Should Healthcare Professionals Worry About Personal Device Security | Cassie Phillips | RxEconsult

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Should Healthcare Professionals Worry About Security On Their Personal Devices? Category: Health IT by - August 21, 2017 | Views: 16333 | Likes: 1 | Comment: 0  

Data breaches are a regular and real threat facing healthcare professionals. If the NHS attacks in the UK taught us nothing else, it’s that the scope of an attack can be catastrophic and that the vital services provided to patients can and will be interrupted.

Yet with the rise of “bring your own device” (BYOD) policies, in conjunction with new and old tactics cyber criminals use to obtain data, risks still present themselves, and healthcare professionals such as you should know how to safely use your personal device to prevent any issues.

The main questions and factors are as follows:

What Are the Potential Costs of a Data Breach?

A cyber security breach could take many forms, and the information gained from a personal device could be used in many ways. Here are a few examples:

1. Your personal credentials could be stolen and used to perform identity theft. Along with the common financial difficulties and inconveniences associated with this, your good name could be used to disseminate bad medical advice, potentially authorize poor procedures or prescriptions (this is in extreme cases, but it’s well within the realm of possibility), or create false records.

2. If you have any patient or organization information (this is not recommended) on your device, it could be stolen.

3. The accounts you access on your device could be compromised. This includes your personal email, any social media accounts you use from your device and online services you access. The likelihood of a professional not discussing or interacting with their workplace from such a device is small.

There is a need to protect devices and information from the above examples.

What Are Devices Being Used for?

How you use your personal devices in the context of your life and career matters a great deal in terms of the cyber security of the records and information with which you come into daily contact. Consider the following:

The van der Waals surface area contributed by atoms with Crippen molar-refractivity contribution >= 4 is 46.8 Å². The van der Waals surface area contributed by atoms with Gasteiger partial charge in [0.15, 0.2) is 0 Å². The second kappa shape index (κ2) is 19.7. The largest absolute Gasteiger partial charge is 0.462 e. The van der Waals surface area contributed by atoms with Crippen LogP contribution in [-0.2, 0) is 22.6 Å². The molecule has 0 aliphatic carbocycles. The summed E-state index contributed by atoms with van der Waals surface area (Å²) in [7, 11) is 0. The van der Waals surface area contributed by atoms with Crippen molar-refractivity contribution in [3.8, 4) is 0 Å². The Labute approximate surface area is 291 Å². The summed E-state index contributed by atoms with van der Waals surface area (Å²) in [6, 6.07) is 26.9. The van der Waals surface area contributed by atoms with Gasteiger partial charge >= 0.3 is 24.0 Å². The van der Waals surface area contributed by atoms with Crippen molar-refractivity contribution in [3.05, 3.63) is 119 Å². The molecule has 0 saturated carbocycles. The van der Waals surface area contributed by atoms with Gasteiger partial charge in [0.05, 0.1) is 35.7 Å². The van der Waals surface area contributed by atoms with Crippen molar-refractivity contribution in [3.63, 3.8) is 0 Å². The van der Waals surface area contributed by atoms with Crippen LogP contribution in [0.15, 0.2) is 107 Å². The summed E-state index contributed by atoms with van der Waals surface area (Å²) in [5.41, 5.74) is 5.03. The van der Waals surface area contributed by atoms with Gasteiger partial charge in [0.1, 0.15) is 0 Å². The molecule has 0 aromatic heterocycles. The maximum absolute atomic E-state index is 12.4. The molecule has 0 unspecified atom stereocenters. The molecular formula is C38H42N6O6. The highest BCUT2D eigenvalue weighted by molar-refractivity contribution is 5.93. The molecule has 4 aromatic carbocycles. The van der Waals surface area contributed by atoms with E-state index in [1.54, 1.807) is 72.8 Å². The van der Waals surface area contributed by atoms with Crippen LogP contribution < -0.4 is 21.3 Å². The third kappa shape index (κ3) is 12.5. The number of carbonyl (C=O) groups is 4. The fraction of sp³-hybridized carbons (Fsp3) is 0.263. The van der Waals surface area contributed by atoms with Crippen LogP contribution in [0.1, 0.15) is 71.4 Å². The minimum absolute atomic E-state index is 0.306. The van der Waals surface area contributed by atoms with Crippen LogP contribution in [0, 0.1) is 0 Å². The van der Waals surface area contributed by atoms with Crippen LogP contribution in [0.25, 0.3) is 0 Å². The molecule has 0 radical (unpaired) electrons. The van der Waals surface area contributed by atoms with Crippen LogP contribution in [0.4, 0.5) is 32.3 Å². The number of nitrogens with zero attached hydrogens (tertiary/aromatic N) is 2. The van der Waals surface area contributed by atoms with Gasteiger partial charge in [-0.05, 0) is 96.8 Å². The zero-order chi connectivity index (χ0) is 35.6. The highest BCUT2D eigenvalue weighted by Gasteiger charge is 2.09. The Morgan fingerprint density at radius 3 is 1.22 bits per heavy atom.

• If you regularly work with sensitive data, you should have a device assigned to you at work (or a work laptop and/or smartphone). These devices are usually cleared for more sensitive matters and have advanced cyber security software on them. You should not use your personal device for work matters that could otherwise be handled by this work device.
  • If you talk to colleagues about work matters on your personal device (not recommended, but perhaps unavoidable), you will need to add some additional protections to it. An encrypted messaging app and some security software will go a long way. If you are asked suspicious questions, a colleague’s phone or account might be stolen. Use caution.
  • If you rarely have to deal with work outside of the office, then treat your device as normal. Be careful, of course, but no additional or special security measures should be required.

What Standards Need to Be Met?

Healthcare is a diverse field with a lot of different positions. The type and amount of data you personally handle on a regular basis will be highly dependent on what you do in the field. You will also need to make sure that you are meeting proper standards as determined by your workplace. Some employers do not allow the use of personal devices for any work-related reason.

It will be important to review HIPAA protocols and make sure that in your use of your personal device you are not breaching regulations. You might need to modify your personal device to meet regulations to be able to use it, and you’ll have to decide whether that is worth the convenience.

What Environments Are They Being Used in?

It is vital you consider both the network you are using and the other people using it at the same time. Consider the following situations:

  • If you are using a public network, you are in an unsafe environment, and if your device contains any semblance of healthcare information, you should disconnect your device immediately unless you are using some form of protection, such as a VPN.
  • If you are using your protected home network, your personal device is likely fine so long as you have the basic protections of a security suite and firewall. While you are still (and always) vulnerable to phishing and social engineering attacks, those threats must be met with knowledge and caution.
  • You will want to check on work networks to determine the level of security they have. If they are available to patients or other visitors, you should not use your personal device on them.

Perhaps most importantly, professionals will need to remember that cyber security is an evolving field and that the tools and tactics of today might not work tomorrow. Vigilance will be required, and investments will be necessary to defend patients’ rights to privacy. I recommend that you regularly review news and cyber security information to stay current.


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